Research in the Soil Chemistry Group

Prof. Dr. Georg Guggenberger

 

The reactivity of soils is based on the formation of dynamic and hierarchically organised biogeochemical interfaces, built up from mineral and organic solid phases as well as microorganisms. Many soil-forming processes at these biogeochemical interfaces, e.g. the release of nutrients through mineral weathering, the stabilisation of soil organic matter and the immobilisation of pollutants determine the soil functions and services that are so important for our society, such as plant production and safeguarding biodiversity, carbon storage and ensuring clean drinking water.

Against the background of land use change, climate change and the loss of biodiversity, the Soil Chemistry WG focuses on the underlying mechanisms that determine these properties and functions.

A central aspect of our work is to characterise the transformation and stabilisation processes of soil organic matter in different climates and under different land uses. For this purpose, we set ecosystem gradients in which we analyse the interrelationships between the functional diversity of biological communities, mineral weathering and transformation, and matter turnover in the soil. For these studies we travel all over the world, e.g. in permafrost regions, the humid tropics or in dry steppes and deserts. Our field experiments are accompanied by detailed micro- and mesocosm experiments in the laboratory, where variables such as temperature and soil moisture are manipulated in a controlled manner. Methodologically, we use a large repertoire of (micro)spectroscopic, chemolytic, isotopic and molecular analytical methods. In this context, we are working intensively with the Soil Biophysics WG with regard to the analysis of the habitat of biogeochemical interfaces and the future Digital Soil Mapping WG with regard to the identification of the processes taking place in the interfaces by means of hyperspectral spectroscopy.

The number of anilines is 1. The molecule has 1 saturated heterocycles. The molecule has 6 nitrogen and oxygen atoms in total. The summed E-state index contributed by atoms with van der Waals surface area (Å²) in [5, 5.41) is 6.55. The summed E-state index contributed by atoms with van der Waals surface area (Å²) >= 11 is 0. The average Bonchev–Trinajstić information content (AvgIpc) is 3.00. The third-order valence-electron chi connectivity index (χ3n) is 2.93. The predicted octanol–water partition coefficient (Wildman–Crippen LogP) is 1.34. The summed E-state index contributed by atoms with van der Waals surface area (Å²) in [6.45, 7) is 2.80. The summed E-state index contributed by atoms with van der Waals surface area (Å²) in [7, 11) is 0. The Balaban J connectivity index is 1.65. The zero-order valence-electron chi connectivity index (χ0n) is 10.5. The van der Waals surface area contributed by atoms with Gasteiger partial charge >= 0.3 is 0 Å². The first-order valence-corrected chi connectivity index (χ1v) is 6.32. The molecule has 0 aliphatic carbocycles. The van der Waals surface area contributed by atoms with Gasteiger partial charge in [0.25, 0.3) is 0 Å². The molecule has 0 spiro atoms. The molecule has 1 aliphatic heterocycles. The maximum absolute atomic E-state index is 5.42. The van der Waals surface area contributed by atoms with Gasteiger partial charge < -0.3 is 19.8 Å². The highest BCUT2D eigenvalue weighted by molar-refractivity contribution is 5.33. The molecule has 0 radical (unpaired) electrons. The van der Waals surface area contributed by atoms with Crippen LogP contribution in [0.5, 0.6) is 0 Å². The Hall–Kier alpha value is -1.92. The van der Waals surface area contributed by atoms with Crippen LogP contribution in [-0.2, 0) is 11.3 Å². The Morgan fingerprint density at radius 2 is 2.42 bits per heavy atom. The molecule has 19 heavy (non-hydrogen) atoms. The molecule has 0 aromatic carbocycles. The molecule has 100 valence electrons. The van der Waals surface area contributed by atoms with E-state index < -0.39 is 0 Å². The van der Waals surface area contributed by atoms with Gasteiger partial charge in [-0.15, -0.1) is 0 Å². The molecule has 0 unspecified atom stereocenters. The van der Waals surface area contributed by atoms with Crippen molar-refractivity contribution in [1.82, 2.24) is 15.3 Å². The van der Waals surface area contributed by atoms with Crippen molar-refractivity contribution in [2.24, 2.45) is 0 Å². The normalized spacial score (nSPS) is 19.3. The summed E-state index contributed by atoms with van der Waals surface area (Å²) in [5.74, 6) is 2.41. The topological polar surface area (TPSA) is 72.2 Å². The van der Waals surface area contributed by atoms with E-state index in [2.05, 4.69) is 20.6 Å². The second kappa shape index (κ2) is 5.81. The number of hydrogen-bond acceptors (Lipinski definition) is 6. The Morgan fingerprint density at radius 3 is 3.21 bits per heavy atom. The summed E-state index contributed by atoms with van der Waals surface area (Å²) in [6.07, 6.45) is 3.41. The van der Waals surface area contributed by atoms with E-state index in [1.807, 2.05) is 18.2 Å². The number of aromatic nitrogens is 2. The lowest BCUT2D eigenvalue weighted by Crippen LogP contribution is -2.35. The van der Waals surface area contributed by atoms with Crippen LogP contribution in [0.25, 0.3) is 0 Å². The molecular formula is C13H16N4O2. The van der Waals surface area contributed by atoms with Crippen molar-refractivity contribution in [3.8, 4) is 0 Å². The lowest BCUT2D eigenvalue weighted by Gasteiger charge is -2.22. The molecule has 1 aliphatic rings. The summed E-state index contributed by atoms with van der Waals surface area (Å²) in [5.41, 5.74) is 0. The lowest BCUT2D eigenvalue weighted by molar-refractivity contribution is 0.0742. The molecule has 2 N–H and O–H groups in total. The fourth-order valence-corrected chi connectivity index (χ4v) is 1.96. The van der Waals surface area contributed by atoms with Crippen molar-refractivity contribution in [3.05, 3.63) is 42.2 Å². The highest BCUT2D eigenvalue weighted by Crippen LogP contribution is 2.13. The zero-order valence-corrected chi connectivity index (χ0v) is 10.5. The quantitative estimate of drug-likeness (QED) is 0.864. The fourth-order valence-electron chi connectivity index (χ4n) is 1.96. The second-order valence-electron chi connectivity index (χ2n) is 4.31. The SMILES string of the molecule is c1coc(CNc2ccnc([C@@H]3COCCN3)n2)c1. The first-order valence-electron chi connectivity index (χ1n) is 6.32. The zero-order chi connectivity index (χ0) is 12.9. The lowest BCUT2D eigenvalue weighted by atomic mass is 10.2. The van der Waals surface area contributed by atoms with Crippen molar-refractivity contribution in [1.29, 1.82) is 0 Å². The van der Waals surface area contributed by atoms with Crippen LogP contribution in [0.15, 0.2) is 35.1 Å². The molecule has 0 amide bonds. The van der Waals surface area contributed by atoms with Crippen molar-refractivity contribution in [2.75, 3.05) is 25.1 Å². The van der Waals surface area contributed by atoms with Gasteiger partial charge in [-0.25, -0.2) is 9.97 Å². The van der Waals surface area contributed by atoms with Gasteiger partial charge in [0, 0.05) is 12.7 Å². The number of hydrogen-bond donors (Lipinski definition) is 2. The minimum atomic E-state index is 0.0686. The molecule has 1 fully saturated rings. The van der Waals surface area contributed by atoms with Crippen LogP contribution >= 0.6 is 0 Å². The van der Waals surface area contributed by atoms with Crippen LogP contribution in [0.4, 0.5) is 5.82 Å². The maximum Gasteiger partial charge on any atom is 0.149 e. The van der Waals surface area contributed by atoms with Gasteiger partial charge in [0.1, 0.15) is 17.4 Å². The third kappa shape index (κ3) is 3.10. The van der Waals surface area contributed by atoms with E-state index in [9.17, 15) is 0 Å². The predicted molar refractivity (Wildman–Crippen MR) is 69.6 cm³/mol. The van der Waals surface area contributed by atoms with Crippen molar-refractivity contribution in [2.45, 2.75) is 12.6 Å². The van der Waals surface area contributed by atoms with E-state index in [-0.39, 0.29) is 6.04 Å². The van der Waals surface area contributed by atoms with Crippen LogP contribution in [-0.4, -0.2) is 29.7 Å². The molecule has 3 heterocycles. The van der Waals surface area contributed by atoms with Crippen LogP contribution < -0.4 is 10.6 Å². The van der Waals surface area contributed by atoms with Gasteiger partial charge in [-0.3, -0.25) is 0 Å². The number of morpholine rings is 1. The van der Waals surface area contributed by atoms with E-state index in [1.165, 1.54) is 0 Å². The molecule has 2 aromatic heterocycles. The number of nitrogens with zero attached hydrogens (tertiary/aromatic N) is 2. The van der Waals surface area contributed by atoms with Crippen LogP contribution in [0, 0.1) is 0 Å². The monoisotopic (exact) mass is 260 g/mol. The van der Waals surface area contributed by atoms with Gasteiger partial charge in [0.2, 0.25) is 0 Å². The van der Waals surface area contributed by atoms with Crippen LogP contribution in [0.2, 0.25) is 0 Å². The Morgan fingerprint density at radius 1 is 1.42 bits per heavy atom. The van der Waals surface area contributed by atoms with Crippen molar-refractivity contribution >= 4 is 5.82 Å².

The basic studies provide the basis for a deeper understanding of processes. In application-oriented research, we develop management options for sustainable, humus-building and biodiversity-securing soil and land use systems. Here, our goal is to promote the natural processes and functions of the soil, especially via functional diversity, in order to ensure the services of the soil for society in a sustainable manner and with low resource input (e.g. fertiliser, pesticides).

Factors controlling the turnover of soil organic matter

Depending on the environmental conditions, soils can be either a carbon sink or source, thus have a massive impact on the global climate. We therefore want to better understand the transformation and stabilisation processes of soil organic matter as a function of climate and land use in order to manage the carbon and nutrient balance of soils sustainably. In our research projects, we mostly work on ecosystem gradients, in which we analyse the relationships between the functional diversity of biological communities, the genesis of pedogenic minerals and the turnover of soil organic matter. For this purpose, we travel all over the world, e.g. in permafrost regions, the humid tropics or in dry steppes. Our field experiments are accompanied by detailed micro- and mesocosm experiments in the laboratory, in which environmental variables are manipulated in a controlled manner. Methodologically, we use a large repertoire of (micro)spectroscopic, chemolytic, isotope analytical and molecular biological methods.

Role of biochemical mineral weathering (dissolution, transformation) within soil genesis.